December 30, 2010
Central Kalimantan was selected over eight other forested provinces, including Aceh, Jambi, Riau, and South Sumatra on the island of Sumatra; West Kalimantan and East Kalimantan on the island of Borneo; and Papua and West Papua in Indonesian New Guinea. Central Kalimantan was chosen due to its high rate of forest conversion, large expanses of peatlands and rainforests, the advanced state of carbon conservation test projects, and political interest in reducing deforestation and degradation, according to Dr. Kuntoro Mangkusubroto, Chairman of Indonesia's REDD+ Task Force, which reports directly to the president.
Clearing of peatland in Central Kalimantan. Photo by Rhett A. Butler.
Central Kalimantan will now be used as a "laboratory" for testing strategies and approaches for reducing deforestation. These include reforming processes for granting and managing forest concessions, improving transparency and reducing corruption in the bureaucracy, strengthening law enforcement, and ensuring that benefits generated from forest conservation reach local communities. The process promises to be complex and the Indonesian government says it will use the pilot as an opportunity for "trial and error."
"We recognize and fully understand this heavy task, and are prepared to take this on. The current programs, such as low-emissions economic growth, green and clean province, as well as assistance from various NGOs, donor countries and the central government will continue," said Teras Narang, Governor of Central Kalimantan, in a statement. "Kalimantan Tengah is ready to carry out this assignment as instructed by the President."
The pilot province is a stipulation under the partnership signed between Indonesia and Norway this past May. Under the agreement, Norway will provide Indonesia up to $1 billion in performance-linked funds (starting in 2014) for reducing deforestation and forest degradation. Phase II of the partnership, which beings in Januay, will include "the establishment of a national REDD+ agency, continuation of the development of a comprehensive national REDD+ strategy, creation of financing instrument, development of a monitoring, reporting and verification (MRV) framework, and the implementation of a pilot province and a two–year suspension for new concessions on forests and peat lands."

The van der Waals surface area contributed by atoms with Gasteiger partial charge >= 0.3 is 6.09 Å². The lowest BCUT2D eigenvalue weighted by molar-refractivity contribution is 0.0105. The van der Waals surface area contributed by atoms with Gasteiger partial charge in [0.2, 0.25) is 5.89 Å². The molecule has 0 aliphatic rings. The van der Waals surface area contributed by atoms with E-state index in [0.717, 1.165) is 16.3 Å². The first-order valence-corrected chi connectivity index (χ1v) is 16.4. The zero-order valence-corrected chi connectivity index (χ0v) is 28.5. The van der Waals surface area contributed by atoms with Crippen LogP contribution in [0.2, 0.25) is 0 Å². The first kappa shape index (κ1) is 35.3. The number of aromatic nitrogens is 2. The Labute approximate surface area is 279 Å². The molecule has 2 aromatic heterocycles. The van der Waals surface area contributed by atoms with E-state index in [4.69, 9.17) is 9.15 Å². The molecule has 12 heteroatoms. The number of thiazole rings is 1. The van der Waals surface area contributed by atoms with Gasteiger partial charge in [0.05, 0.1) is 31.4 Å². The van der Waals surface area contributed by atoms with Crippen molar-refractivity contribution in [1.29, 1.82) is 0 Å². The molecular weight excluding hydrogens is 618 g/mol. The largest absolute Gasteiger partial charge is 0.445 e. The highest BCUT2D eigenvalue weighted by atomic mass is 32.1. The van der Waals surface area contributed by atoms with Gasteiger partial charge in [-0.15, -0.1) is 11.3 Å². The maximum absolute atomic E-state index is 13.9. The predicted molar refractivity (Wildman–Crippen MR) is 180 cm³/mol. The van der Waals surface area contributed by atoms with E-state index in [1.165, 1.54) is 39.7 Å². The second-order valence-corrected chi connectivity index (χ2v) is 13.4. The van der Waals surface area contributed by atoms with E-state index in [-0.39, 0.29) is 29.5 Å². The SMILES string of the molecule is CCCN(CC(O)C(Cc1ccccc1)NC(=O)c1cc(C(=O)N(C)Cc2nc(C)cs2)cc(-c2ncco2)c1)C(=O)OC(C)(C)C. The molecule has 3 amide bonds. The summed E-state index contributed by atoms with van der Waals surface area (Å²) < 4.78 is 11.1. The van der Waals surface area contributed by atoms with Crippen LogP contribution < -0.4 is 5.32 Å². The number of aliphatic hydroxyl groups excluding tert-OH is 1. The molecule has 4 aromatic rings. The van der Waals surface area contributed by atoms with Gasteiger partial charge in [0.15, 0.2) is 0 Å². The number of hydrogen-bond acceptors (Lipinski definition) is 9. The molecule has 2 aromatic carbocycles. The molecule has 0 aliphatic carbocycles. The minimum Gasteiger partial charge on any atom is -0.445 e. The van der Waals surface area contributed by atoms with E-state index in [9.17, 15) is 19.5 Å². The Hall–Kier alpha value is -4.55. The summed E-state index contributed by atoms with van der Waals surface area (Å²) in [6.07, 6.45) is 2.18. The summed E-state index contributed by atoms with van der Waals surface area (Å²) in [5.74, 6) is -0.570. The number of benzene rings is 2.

A second province-wide pilot may be chosen by late 2011 and implemented by early 2012.
Deforestation and forest degradation account for the majority of Indonesia's greenhouse gas emissions. The country recently displaced Brazil as the world's largest deforester.
Will Indonesia's big REDD rainforest deal work?
(12/28/2010) Flying in a plane over the Indonesian half of the island of New Guinea, rainforest stretches like a sea of green, broken only by rugged mountain ranges and winding rivers. The broccoli-like canopy shows little sign of human influence. But as you near Jayapura, the provincial capital of Papua, the tree cover becomes patchier—a sign of logging—and red scars from mining appear before giving way to the monotonous dark green of oil palm plantations and finally grasslands and urban areas. The scene is not unique to Indonesian New Guinea; it has been repeated across the world's largest archipelago for decades, partly a consequence of agricultural expansion by small farmers, but increasingly a product of extractive industries, especially the logging, plantation, and mining sectors. Papua, in fact, is Indonesia's last frontier and therefore represents two diverging options for the country's development path: continued deforestation and degradation of forests under a business-as-usual approach or a shift toward a fundamentally different and unproven model based on greater transparency and careful stewardship of its forest resources.